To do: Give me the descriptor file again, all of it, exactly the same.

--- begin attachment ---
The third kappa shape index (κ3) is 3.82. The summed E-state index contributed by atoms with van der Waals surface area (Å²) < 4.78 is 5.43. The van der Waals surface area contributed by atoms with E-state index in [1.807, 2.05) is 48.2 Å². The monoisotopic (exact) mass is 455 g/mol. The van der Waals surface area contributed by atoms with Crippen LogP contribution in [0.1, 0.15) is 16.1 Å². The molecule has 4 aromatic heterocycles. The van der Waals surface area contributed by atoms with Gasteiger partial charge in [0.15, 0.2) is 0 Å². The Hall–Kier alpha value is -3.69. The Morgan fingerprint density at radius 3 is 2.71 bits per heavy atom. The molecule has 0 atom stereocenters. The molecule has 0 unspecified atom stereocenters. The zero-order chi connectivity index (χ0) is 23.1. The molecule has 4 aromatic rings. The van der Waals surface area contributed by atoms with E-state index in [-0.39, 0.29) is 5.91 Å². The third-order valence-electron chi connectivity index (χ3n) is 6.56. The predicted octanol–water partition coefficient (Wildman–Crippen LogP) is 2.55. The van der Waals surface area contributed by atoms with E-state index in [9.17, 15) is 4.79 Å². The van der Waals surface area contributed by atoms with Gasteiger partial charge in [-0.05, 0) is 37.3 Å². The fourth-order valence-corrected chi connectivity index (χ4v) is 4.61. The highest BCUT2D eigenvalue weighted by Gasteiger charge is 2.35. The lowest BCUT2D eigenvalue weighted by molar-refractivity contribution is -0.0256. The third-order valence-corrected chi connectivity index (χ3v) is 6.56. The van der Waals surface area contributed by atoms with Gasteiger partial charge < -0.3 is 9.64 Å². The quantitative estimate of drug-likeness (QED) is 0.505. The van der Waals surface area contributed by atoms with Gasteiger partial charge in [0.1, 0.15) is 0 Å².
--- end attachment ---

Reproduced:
The third kappa shape index (κ3) is 3.82. The summed E-state index contributed by atoms with van der Waals surface area (Å²) < 4.78 is 5.43. The van der Waals surface area contributed by atoms with E-state index in [1.807, 2.05) is 48.2 Å². The monoisotopic (exact) mass is 455 g/mol. The van der Waals surface area contributed by atoms with Crippen LogP contribution in [0.1, 0.15) is 16.1 Å². The molecule has 4 aromatic heterocycles. The van der Waals surface area contributed by atoms with Gasteiger partial charge in [0.15, 0.2) is 0 Å². The Hall–Kier alpha value is -3.69. The Morgan fingerprint density at radius 3 is 2.71 bits per heavy atom. The molecule has 0 atom stereocenters. The molecule has 0 unspecified atom stereocenters. The zero-order chi connectivity index (χ0) is 23.1. The molecule has 4 aromatic rings. The van der Waals surface area contributed by atoms with E-state index in [-0.39, 0.29) is 5.91 Å². The third-order valence-electron chi connectivity index (χ3n) is 6.56. The predicted octanol–water partition coefficient (Wildman–Crippen LogP) is 2.55. The van der Waals surface area contributed by atoms with E-state index in [9.17, 15) is 4.79 Å². The van der Waals surface area contributed by atoms with Gasteiger partial charge in [-0.05, 0) is 37.3 Å². The fourth-order valence-corrected chi connectivity index (χ4v) is 4.61. The highest BCUT2D eigenvalue weighted by Gasteiger charge is 2.35. The lowest BCUT2D eigenvalue weighted by molar-refractivity contribution is -0.0256. The third-order valence-corrected chi connectivity index (χ3v) is 6.56. The van der Waals surface area contributed by atoms with Gasteiger partial charge < -0.3 is 9.64 Å². The quantitative estimate of drug-likeness (QED) is 0.505. The van der Waals surface area contributed by atoms with Gasteiger partial charge in [0.1, 0.15) is 0 Å².